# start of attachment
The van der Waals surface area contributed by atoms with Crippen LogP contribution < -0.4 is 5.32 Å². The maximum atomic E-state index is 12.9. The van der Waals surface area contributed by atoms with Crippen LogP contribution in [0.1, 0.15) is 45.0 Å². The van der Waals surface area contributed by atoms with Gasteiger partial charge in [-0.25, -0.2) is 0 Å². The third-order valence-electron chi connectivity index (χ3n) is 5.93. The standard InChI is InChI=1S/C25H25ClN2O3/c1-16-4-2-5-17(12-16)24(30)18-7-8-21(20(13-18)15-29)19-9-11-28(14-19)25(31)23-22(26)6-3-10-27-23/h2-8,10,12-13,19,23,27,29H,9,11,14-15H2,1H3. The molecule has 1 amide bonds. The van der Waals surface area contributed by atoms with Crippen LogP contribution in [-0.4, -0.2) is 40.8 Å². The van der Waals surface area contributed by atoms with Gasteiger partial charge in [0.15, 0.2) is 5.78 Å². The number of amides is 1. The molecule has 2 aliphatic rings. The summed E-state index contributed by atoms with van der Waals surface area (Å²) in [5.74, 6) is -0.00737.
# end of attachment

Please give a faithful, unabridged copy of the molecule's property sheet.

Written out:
The van der Waals surface area contributed by atoms with Crippen LogP contribution < -0.4 is 5.32 Å². The maximum atomic E-state index is 12.9. The van der Waals surface area contributed by atoms with Crippen LogP contribution in [0.1, 0.15) is 45.0 Å². The van der Waals surface area contributed by atoms with Gasteiger partial charge in [-0.25, -0.2) is 0 Å². The third-order valence-electron chi connectivity index (χ3n) is 5.93. The standard InChI is InChI=1S/C25H25ClN2O3/c1-16-4-2-5-17(12-16)24(30)18-7-8-21(20(13-18)15-29)19-9-11-28(14-19)25(31)23-22(26)6-3-10-27-23/h2-8,10,12-13,19,23,27,29H,9,11,14-15H2,1H3. The molecule has 1 amide bonds. The van der Waals surface area contributed by atoms with Crippen LogP contribution in [-0.4, -0.2) is 40.8 Å². The van der Waals surface area contributed by atoms with Gasteiger partial charge in [0.15, 0.2) is 5.78 Å². The number of amides is 1. The molecule has 2 aliphatic rings. The summed E-state index contributed by atoms with van der Waals surface area (Å²) in [5.74, 6) is -0.00737.